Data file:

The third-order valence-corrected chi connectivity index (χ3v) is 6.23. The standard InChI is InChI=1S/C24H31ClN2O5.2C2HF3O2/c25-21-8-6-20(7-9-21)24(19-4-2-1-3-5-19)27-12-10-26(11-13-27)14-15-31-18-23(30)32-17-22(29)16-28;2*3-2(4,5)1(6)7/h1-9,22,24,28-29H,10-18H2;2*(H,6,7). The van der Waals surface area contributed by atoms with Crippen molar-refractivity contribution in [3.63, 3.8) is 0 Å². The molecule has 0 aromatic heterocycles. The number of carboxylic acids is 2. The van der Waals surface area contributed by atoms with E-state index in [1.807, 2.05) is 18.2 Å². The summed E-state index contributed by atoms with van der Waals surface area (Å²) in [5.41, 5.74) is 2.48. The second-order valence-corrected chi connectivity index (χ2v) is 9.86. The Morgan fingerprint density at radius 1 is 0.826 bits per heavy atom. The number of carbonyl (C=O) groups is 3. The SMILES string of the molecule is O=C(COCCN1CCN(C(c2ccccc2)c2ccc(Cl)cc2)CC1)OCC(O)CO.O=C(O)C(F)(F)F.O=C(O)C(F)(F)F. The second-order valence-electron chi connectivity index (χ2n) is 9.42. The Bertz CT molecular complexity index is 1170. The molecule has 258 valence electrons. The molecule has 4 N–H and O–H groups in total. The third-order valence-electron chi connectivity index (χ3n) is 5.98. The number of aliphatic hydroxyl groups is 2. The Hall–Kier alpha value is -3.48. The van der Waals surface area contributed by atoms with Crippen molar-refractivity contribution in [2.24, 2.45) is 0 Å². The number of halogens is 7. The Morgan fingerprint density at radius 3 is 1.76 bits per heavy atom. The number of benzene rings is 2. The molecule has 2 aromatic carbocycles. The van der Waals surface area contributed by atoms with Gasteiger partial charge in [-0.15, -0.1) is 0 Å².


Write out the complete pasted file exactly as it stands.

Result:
The third-order valence-corrected chi connectivity index (χ3v) is 6.23. The standard InChI is InChI=1S/C24H31ClN2O5.2C2HF3O2/c25-21-8-6-20(7-9-21)24(19-4-2-1-3-5-19)27-12-10-26(11-13-27)14-15-31-18-23(30)32-17-22(29)16-28;2*3-2(4,5)1(6)7/h1-9,22,24,28-29H,10-18H2;2*(H,6,7). The van der Waals surface area contributed by atoms with Crippen molar-refractivity contribution in [3.63, 3.8) is 0 Å². The molecule has 0 aromatic heterocycles. The number of carboxylic acids is 2. The van der Waals surface area contributed by atoms with E-state index in [1.807, 2.05) is 18.2 Å². The summed E-state index contributed by atoms with van der Waals surface area (Å²) in [5.41, 5.74) is 2.48. The second-order valence-corrected chi connectivity index (χ2v) is 9.86. The Morgan fingerprint density at radius 1 is 0.826 bits per heavy atom. The number of carbonyl (C=O) groups is 3. The SMILES string of the molecule is O=C(COCCN1CCN(C(c2ccccc2)c2ccc(Cl)cc2)CC1)OCC(O)CO.O=C(O)C(F)(F)F.O=C(O)C(F)(F)F. The second-order valence-electron chi connectivity index (χ2n) is 9.42. The Bertz CT molecular complexity index is 1170. The molecule has 258 valence electrons. The molecule has 4 N–H and O–H groups in total. The third-order valence-electron chi connectivity index (χ3n) is 5.98. The number of aliphatic hydroxyl groups is 2. The Hall–Kier alpha value is -3.48. The van der Waals surface area contributed by atoms with Crippen molar-refractivity contribution in [2.24, 2.45) is 0 Å². The number of halogens is 7. The Morgan fingerprint density at radius 3 is 1.76 bits per heavy atom. The number of benzene rings is 2. The molecule has 2 aromatic carbocycles. The van der Waals surface area contributed by atoms with Gasteiger partial charge in [-0.15, -0.1) is 0 Å².